How to Reframe the Abortion Debate, Part Two: the Bad Frames
What NOT to say. The unintended consequences of defensive messaging!
The Unintended Consequences of Defensive Messaging
The first problem with defensive messaging is that it keeps the attention of the public debate focused on your opponents’ frames. Even when we have excellent arguments to refute their claims, there are many ways in which even engaging in those arguments has negative consequences.
The second problem is that we often try to beat people on their own terms by saying, “Even if that is what you believe, we still think our position is the right one.” This has the unintended effect of validating all or part of their original claims.
In interpersonal conversations, you can show that you understand another person’s viewpoint and respect them personally while disagreeing with their position. In the public debate, efforts to show that you appreciate the other side’s position don’t make you look reasonable, they make you look weak. They make it look like you have doubts about the rightness of your own position while validating the core premises on which your opponents are basing their arguments.
Once again, we need to focus on clearly communicating what we believe to the public, rather than trying to get our opponents to admit that they are wrong.
The “Pro-Life” Position: Fetal Personhood
First, what is the framing being used by our opponents to control the public debate? For forty years, the conservative movement has been focused on making a single case: that a fetus is a person and therefore abortion is murder. Establishing and triggering the frame of “fetal personhood” is at the core of everything they do.
Conservatives use visceral imagery to trigger neurological frames. Words and images trigger frames, but some frames trigger involuntary physiological reactions that are particularly powerful. Almost all their messaging is designed to trigger fear, disgust or mamma-bear-level protection of children. Exposure to words and images about babies or children, especially those about babies or children being harmed, flood us with oxytocin, a powerful hormone that triggers feelings of love, attachment and fierce protectiveness. This explains a lot about the right-wing obsession with seeing child molestation in everything, now including math books.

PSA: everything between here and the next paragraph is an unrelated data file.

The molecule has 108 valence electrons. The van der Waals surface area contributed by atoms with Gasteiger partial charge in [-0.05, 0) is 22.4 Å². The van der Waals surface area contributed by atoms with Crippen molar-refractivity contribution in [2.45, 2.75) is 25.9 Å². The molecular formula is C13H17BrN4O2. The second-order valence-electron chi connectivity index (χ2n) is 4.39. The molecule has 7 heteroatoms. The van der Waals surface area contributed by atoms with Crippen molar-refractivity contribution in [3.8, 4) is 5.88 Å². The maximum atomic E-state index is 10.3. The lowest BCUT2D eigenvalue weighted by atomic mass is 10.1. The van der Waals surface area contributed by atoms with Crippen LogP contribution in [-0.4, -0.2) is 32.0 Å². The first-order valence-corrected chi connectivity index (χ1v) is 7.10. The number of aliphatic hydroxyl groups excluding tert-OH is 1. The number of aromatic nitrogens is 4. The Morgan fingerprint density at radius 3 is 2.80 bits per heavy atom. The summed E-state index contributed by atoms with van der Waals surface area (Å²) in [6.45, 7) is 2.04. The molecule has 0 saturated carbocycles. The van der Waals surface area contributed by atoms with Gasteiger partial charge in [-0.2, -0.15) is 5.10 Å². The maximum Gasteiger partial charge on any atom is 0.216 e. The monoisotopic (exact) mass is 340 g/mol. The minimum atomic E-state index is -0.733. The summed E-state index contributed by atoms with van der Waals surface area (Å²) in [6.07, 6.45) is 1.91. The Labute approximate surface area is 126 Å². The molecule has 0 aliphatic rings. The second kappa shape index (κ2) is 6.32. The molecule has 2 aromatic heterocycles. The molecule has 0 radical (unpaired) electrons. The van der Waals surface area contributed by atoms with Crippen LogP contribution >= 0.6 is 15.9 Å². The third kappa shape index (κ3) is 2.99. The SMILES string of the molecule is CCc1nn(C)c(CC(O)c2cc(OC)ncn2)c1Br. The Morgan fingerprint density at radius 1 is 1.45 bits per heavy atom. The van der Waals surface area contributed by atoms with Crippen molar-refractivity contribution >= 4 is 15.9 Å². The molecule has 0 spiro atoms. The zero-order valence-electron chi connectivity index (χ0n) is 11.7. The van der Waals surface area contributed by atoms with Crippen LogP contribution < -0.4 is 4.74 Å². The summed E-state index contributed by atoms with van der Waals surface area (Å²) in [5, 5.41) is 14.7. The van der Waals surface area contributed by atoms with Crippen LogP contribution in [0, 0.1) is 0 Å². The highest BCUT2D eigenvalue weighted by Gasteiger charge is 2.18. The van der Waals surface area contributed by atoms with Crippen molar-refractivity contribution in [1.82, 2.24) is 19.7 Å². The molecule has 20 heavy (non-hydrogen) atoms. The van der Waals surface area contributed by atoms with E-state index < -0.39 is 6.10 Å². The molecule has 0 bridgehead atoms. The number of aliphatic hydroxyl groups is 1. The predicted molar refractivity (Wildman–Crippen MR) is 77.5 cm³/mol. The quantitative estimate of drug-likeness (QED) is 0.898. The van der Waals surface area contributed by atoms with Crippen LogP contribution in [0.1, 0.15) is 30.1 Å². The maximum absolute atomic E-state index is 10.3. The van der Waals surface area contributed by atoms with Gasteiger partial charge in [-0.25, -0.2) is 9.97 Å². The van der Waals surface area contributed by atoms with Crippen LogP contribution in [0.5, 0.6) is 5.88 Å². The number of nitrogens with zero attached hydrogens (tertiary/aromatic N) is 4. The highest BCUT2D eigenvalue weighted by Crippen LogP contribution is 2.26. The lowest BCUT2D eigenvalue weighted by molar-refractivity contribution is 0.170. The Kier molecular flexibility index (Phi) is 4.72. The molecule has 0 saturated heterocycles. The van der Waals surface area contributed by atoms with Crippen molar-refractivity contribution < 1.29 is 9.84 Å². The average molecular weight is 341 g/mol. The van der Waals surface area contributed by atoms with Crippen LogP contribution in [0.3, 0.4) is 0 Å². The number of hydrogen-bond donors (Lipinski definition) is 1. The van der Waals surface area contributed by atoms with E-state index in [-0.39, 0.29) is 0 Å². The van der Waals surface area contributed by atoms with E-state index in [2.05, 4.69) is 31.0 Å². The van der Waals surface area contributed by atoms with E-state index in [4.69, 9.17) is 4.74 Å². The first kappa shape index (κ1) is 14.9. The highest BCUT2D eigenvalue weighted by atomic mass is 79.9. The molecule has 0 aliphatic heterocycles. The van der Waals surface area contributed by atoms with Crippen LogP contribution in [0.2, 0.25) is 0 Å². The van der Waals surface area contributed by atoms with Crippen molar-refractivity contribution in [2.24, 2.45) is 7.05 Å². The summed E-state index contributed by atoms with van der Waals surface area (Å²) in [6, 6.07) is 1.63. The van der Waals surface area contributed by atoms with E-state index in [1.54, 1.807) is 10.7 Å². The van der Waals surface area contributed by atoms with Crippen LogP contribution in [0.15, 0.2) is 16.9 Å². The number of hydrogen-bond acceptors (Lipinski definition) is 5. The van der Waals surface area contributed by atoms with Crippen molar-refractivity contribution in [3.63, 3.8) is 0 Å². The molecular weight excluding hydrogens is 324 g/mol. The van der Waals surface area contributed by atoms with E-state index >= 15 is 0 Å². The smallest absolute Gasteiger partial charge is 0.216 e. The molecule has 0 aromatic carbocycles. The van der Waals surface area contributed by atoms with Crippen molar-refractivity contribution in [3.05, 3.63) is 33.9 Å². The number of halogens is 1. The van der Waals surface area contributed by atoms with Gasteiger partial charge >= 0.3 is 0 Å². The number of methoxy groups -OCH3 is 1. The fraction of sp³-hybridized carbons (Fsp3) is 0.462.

Anti-abortion activists scored a huge hit with the term “heartbeat bill.” The second you use the term “heartbeat” in connection with a fetus, you involuntarily visualize the fetus as a living being. The same is true for “partial-birth abortion.”
What not to say: Don’t say, “It’s not a heartbeat. It’s just an electrical signal” or “the only women who need to have late term abortions are those in which either the woman or the fetus has serious medical issues.” These still trigger the same images that involuntarily trigger oxytocin.
Bottom line: Virtually every discussion that focuses on the biological aspects of abortion causes people to have an involuntary protective reaction to the fetus. Any discussion about the question, “When does life begin?” is focusing the attention on the fetus, instead of the rights of the woman. If we do our job right, the word fetus should never come up. Rule of thumb: Keep the whole conversation “above the neck.”
Gender Hierarchy, the “War on Women” and the “Woman and Her Doctor”
One of the core aspects of the abortion debate is that it obscures the real motivation behind anti-abortion laws: the preservation of gender hierarchy.
In the work of George Lakoff and in my training program, we have a series of what I call “critical dichotomies,” pairs of values held by conservatives and liberals that are direct opposites of each other. One of the most significant of these is equality versus hierarchy.
Based on our empathy-based belief in the inherent value every individual, we understand that, while human beings come in infinite variety, we are all essentially “worth” the same. For this reason, we value equality and see diversity as a strength, not a weakness.
Many conservatives believe (if only subconsciously) in a natural hierarchy, determined by God, that places God above man, men above women, humans above nature, citizens above non-citizens, and so on, and that being a good person involves respecting your place in this natural order of things.
Messaging around terms like “the war on women” and “conservatives hate women” primarily triggers backlash among people for whom men making decisions for women is understood as care and protection as opposed to oppression. You can say the same thing more effectively by flipping it into the positive: “All people have the right to physical liberty. Doesn’t matter a lick whether they’re men or women.” Say that, and you might find yourself strange bedfellows with the anti-vaxxer crowd.